ISF’s new play is an intelligent, slightly bawdy, slap-stick farce
by Deanna Darr
Published in Boise Weekly July 11, 2012
A play rarely manages to be both a fast-paced, intelligent comedy with rapid-fire dialogue, and a slightly bawdy, slap-stick farce filled with potty humor and sight gags. Yet, somehow, Idaho Shakespeare Festival’s latest production, The Imaginary Invalid, achieves that rare, magical combination. And what that means for audiences is a whole lot of laughter.
Playwrights Oded Gross and Tracy Young adapted the classic French comedy by Moliere, transforming it into a modern romp that blends witty dialogue with a little song and dance and a big-old wink to pop culture. First staged at the Oregon Shakespeare Festival, director Young–who directed last season’s Taming of the Shrew–brought it to Boise and Idaho audiences should make a point of catching it while they can.
Set in 1960s France, the production is a Technicolor dance with the distinct feel of a classed-up episode of Laugh-In. The cast seems to have as much fun with the high-energy piece as the audience does, clad in everything from bell bottoms and go-go boots to leisure suits, Afros and a certain sequined mini-dress that leaves a lasting impression.
The story is relatively simple: A wealthy French hypochondriac (Tom Ford) is dealing with the bizarre treatments concocted by quack doctors and contending with a gold-digging second wife (Lise Bruneau) who is happily awaiting his death. Not to mention, his eldest daughter happens to be a hunchback (Jodi Dominick) and his younger daughter (Kimbre Lancaster) has no shortage of suitors.
The cast works beautifully as an ensemble, and even the smallest part is a juicy one–a point proven the moment Lynn Robert Berg steps onto the stage as Doctor Purgon in his white platform go-go boots.
Ford, Sara M. Bruner as Toinette–the maid who is the only one who sees what’s going on–M.A. Taylor as Guy, Toinette’s would-be musician brother, along with newcomers Lancaster and Juan Rivera Lebron, who plays a suitor, all turn in strong performances. Dominick and Ian Gould, who plays another would-be suitor, have the enviable roles of clowns within a room of clowns, each playing their physical props to the fullest.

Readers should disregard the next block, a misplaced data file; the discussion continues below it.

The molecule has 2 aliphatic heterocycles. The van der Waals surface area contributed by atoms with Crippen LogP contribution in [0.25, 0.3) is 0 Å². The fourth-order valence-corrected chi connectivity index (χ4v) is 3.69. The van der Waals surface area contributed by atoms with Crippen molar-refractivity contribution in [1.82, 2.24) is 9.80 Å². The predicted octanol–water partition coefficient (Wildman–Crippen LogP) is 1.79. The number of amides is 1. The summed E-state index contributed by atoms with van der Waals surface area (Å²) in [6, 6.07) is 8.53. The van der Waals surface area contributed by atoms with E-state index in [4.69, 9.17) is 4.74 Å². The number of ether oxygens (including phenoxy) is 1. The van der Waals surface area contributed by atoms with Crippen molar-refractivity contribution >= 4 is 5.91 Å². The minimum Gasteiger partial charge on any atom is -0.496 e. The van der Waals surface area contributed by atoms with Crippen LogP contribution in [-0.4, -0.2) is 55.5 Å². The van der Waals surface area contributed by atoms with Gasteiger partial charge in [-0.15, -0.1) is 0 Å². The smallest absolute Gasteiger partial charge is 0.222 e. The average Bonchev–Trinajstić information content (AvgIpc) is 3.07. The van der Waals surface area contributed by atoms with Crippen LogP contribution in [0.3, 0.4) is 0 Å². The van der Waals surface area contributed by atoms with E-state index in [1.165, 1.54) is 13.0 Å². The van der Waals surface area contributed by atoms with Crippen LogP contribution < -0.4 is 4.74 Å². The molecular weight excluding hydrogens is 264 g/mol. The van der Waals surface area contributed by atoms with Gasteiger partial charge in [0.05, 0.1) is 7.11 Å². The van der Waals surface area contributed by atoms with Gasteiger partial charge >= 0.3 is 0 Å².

It’s clear that scenic and costume designer Christopher Acebo had fun. From the pop art mixed with classic French paintings to the primary-colored wardrobe, the set visually matches the slightly frantic, over-the-top feel of the play.
While it’s not a traditional musical, the original songs that punctuate the show are standout moments, as are the times when the cast breaks the fourth wall and brings the audience into its world. The lovely asides make the audience feel as if they’re in on some sort of inside joke.
It’s hard not to get caught up in fun of The Imaginary Invalid. It’s a joyful romp that will leave a smile on your face.
Published: June 12, 2012 By DANA OLAND — firstname.lastname@example.org
The Idaho Shakespeare Festival is one of 60 theaters commemorating the 60th anniversary of Agatha Christie’s classic mystery. Idaho Shakespeare Festival’s production of “The Mousetrap” is a big, juicy bite of theater as director Drew Barr employs layers of storytelling and theatrical techniques to reenergize Agatha Christie’s solid whodunnit.
The play opened Saturday and will run in repertory until July 27.
“The Mousetrap” evolved from a radio play titled “Three Blind Mice” that Christie wrote for Queen Mary’s 80th birthday in 1947 and later adapted into a short story of the same name.
Both were inspired by the real-life case of 12-year-old Dennis O’Neill, who died of neglect and abuse in foster care in Shropshire, England, in 1945.
(Dennis’ younger brother Terence, who was 10 at the time, recently published a memoir about the case.)
In the next few years, Christie merged her two versions into the stage play that has been running in London’s West End since 1952. It is the longest-running play in the history of modern theater.
On its 60th anniversary, the producers decided to allow 60 other productions to happen around the world. This is one of them.
In his 10 years at ISF, Barr has proved his ability to reinvent trite and well-worn theater, such as “The Fantastics” in 2003 and “The Woman in Black” in 2010.
With “Mousetrap,” Barr digs deep into the play’s history and the techniques of mystery to bring it solidly into contemporary times.
Christie’s story has become a central core of the mystery writing formula. Eight strangers are trapped in a country guest house by a snowstorm. They each bring their own secrets with them, then the mystery really gets going when someone is murdered.
Two murders in the outside world — an old woman in London and the O’Neill case — are referenced, but what could they mean?
The ensemble cast is a wonderful mix of longtime company members and talented newcomers.
Jodi Dominick and Paul Hurley hold the center as hotel owners Mollie and Giles. Dominick shows a real vulnerability as Mollie, who has dark secrets of her own. But should she trust Giles, her new husband? He’s hiding something, too.